In a previous post, I talked about places you could visit within day trips from Perth. However, while I was there, me and my friend Shelly took a longer trip out further north, visiting a few places that required overnight stays. It’s testament to the sheer size of Western Australia that if you look on a map, even these places look really close to Perth compared with more distant places like Port Hedland and Purnululu. The majority of our trip was spent chasing wildflowers, but we also saw some local history, a pink lake, and a very spectacular dark sky.
Hutt Lagoon – the Pink Lake
Hutt Lagoon is a long, thin, lake just inside the western coast of Australia, a shade more than 500km north of Perth. It’s known as a marine salt lake, and between it and the ocean is a long ridge, along which the main road runs giving great views out over the water.
The main attraction though is its colour. Unlike most bodies of water which are transparent-bordering-on-blue, Hutt Lagoon looks pink, especially from the ridge above when the sun shines on it.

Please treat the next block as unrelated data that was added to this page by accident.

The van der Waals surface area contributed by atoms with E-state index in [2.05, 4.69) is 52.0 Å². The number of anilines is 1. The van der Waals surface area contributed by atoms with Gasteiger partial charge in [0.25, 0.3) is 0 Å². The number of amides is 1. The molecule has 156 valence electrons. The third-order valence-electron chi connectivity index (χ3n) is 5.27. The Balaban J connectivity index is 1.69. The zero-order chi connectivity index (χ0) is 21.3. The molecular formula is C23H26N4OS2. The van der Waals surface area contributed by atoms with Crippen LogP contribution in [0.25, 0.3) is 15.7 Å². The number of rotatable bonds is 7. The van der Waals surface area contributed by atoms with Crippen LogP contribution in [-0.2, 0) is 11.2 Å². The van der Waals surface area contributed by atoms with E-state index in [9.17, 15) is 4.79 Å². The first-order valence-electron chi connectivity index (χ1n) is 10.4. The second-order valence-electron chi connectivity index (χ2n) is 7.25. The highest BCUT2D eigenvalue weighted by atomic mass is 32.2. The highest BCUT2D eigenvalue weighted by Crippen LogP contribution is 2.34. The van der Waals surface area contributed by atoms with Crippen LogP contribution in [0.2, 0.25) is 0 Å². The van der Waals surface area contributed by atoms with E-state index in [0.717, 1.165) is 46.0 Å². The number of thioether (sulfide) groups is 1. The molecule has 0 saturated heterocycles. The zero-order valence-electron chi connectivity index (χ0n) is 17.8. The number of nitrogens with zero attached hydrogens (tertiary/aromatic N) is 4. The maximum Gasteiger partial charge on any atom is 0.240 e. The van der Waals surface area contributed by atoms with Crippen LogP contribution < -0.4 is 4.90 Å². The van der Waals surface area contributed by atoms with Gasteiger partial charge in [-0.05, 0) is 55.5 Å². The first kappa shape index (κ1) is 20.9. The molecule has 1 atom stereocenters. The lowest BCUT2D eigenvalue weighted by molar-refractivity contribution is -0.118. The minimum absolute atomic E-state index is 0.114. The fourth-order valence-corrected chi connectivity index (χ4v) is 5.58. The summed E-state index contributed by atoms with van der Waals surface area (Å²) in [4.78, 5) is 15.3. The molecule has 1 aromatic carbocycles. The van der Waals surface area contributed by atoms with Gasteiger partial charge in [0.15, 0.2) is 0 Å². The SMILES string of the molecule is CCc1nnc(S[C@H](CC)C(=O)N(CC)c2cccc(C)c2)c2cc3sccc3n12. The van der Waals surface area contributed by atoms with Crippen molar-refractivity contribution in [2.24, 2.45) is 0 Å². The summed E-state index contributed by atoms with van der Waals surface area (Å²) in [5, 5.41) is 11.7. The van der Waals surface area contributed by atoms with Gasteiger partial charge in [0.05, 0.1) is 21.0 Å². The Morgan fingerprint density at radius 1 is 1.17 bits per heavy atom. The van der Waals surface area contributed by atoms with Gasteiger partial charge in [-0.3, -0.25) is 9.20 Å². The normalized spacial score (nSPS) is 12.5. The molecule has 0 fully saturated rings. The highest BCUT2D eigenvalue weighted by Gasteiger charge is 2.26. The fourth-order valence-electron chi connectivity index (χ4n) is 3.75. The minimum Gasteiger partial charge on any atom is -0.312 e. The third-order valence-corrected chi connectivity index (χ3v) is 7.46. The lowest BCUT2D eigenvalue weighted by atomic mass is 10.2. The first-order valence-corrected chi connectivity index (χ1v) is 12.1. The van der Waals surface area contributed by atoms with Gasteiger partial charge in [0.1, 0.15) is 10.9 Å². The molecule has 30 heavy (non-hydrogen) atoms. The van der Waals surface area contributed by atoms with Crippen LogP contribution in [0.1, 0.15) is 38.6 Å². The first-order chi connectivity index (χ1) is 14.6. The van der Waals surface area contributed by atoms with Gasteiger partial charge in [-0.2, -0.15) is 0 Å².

It is rather pink in this light, isn’t it?
The reason for its colour is a large population of a certain type of algae. These (which my research tells me are known as ‘Dunaliella salina’ and are, oddly, green) are particularly suited to high-salt environments – indeed one of the few things that can survive in such places – and produce certain chemicals to help photosynthesise better. One of these chemicals is beta-carotene. If that chemical’s name rings a bell, it’s because it’s the substance that gives carrots and sweet potatoes their distinctive orange hue (it also turns your skin slightly orange if you eat too much of them). For some reason, in this particular environment, it makes the lake look pink. I don’t know why; you’d have to ask a biochemist.
I’m looking out over the lake, presumably pretending to be thoughtfully pondering the pink.
It’s one of a handful of similar lakes in the world; there’s another on the south coast of Western Australia near Esperance (called “Pink Lake”, although changes in salinity have made the colour of this lake fade somewhat), while in Senegal, Lake Retba is also well-known and visited.
People taking pictures and selfies at the lake shoreline.
Due to its make-up it’s not a lake I’d suggest swimming in – I didn’t even paddle, to be fair – but it’s a great lake to stand and look at – and, on our visit, help some passing tourists take fun Instagram Story posts. There is life in the lake, limited mainly to a type of prawn that loves salty conditions, but it’s not one I’d eat. Because I’m not a fish or a bird.